Monday, August 18, 2014

this is the veteran death metal of LOUDBLAST (France)

Loudblast (France): Burial Ground (Listenable Records)
Loudblast’s early recordings are from 1985, and the debut “Sensorial Treatment” (1989) stands at the line between thrash and death, while “Disincarnate” (1991) is full-fledged death metal. “Sublime Dementia” (1993) ups the level of musicianship. In short, Loudblast goes a long way back, from the 80s, 90s, to today, with a couple of pauses in action throughout that time.
Loudblast 2014 is in its own world of death metal, with old and newer values coexisting. What really stands out, in my opinion, is the band’s refusal to be retro or to rehash “old school” riffs, while still working with a fairly traditional death framework. They are doing something right, challenging themselves and finding other ways to be death metal, other ways to be Loudblast. The band represents quality in death metal, maintaining a certain classic-style execution, while utilizing a rather modern production. The album is solid, memorable, and one that I recommend to those listeners that are a bit pickier about the genre.
Unfortunately, some reviews have said that Loudblast is not too memorable or that there is something that doesn’t connect with the listener. Yet, the evidence shows that this is not the case at all: Loudblast is as catchy as can be: “Darkness Will Abide,” “Soothing Torments,” “From Dried Bones,” all show a band that is able to write compositions with direct impact. “From Dried Bones” demonstrates that Loudblast can bring melody in a big way to its traditional death metal whenever those passages are desired. Loudblast could make all the songs this way, which would make it all a formula of “melodic death metal,” but Loudblast is death metal, not “melodeath.”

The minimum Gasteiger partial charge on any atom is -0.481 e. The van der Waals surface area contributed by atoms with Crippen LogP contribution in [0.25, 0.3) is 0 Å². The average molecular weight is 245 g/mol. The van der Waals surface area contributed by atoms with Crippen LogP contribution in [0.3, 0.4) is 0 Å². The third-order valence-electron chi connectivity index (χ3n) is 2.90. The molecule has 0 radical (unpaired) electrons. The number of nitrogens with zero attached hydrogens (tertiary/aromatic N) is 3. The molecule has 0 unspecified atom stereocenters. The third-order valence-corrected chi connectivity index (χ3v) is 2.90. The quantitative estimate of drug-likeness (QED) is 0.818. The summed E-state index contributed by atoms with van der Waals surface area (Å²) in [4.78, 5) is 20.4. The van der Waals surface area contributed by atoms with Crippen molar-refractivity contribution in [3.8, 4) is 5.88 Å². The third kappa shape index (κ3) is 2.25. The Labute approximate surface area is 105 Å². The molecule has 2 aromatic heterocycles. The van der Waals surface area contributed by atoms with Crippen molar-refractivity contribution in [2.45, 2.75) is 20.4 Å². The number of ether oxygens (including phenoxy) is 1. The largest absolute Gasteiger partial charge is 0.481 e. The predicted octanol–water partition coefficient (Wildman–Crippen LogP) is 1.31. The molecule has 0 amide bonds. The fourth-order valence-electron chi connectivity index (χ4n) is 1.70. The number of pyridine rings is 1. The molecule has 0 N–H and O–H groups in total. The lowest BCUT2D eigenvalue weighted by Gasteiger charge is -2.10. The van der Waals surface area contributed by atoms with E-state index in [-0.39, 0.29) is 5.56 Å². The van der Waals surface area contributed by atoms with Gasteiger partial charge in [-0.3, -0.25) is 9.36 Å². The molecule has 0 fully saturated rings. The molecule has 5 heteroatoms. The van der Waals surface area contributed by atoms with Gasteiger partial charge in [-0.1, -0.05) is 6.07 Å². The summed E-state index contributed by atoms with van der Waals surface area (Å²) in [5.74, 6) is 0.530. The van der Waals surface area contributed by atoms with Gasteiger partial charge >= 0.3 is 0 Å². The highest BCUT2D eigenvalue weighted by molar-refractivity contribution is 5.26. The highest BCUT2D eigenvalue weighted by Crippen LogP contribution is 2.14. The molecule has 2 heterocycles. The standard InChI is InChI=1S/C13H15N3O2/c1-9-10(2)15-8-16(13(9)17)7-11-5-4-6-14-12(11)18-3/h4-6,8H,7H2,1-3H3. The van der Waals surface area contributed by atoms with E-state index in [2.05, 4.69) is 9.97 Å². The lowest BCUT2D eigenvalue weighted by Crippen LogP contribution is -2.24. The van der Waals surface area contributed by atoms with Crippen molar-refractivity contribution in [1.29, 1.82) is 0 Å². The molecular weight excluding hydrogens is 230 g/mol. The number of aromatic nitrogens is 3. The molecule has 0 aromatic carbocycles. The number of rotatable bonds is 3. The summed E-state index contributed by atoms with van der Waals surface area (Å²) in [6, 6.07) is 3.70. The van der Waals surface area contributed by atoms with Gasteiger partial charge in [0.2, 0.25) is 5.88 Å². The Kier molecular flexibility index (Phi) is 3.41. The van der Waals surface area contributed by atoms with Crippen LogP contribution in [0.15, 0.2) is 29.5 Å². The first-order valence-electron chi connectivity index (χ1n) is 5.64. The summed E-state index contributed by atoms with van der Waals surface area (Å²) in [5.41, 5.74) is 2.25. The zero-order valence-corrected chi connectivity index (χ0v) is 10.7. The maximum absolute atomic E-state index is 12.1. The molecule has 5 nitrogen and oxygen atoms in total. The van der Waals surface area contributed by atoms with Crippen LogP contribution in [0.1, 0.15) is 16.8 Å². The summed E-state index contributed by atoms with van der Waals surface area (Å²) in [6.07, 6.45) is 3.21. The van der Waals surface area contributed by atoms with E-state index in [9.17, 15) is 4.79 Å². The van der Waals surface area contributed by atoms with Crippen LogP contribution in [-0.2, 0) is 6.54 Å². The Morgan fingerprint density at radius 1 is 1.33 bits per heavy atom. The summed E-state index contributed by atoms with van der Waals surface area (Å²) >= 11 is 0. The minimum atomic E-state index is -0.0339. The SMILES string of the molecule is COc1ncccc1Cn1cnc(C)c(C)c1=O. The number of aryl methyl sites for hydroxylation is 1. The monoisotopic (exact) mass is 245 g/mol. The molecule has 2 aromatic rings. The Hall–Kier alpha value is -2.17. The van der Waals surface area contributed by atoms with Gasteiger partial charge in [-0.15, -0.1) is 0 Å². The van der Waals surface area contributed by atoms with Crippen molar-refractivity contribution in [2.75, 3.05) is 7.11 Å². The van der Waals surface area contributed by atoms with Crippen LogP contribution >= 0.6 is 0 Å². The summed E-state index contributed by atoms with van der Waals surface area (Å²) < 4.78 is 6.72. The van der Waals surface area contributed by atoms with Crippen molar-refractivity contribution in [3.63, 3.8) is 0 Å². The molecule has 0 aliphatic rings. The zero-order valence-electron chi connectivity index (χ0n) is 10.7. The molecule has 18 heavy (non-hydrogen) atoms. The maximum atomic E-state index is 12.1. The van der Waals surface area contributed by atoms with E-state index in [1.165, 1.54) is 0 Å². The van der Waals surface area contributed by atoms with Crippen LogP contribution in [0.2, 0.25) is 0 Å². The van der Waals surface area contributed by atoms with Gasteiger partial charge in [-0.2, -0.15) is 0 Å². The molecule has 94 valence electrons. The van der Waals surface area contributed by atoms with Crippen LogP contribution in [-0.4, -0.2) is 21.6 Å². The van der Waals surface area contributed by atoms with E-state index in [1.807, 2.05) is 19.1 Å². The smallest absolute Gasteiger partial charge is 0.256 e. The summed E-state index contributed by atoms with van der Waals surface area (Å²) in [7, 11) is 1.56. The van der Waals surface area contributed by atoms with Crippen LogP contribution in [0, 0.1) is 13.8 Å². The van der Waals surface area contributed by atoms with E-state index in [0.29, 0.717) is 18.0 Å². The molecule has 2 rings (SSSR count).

On the other hand, a song like “I Reach the Sun” is purposely less linear, a bit doomier and less melodic. But it’s the interplay between different sides of Loudblast, that’s where the fun is. Actually, “I Reach the Sun” goes into death metal mode in some segments and even has small touches of melody, so it’s not like it’s something strange. It’s too bad that the album has been received with such narrow expectations, but it’s not like Loudblast has gone off the deep end here. It’s still very much traditional death metal, with a few nods to different forms of modern metal. The vocals remain deep and gruff; the riffing says “death metal” on it; the soloing is enjoyable; and the skills and experience of the band are obvious.
The people in Loudblast know what they are doing; they are not new to this game. I’m pleased with this album, and will definitely keep it in the library for future listens. Personally, I trust that the old man Stéphane Buriez and company know themselves, so I’m not going to dismiss the veterans as if they are some new-jack band in town, especially when the work has so many positive aspects, and virtually nothing about which I can complain. Loudblast - From Dried Bones (Live EnormeTV)
Loudblast - Ascending Straight In Circles OFFICIAL VIDEO

No comments:

Post a Comment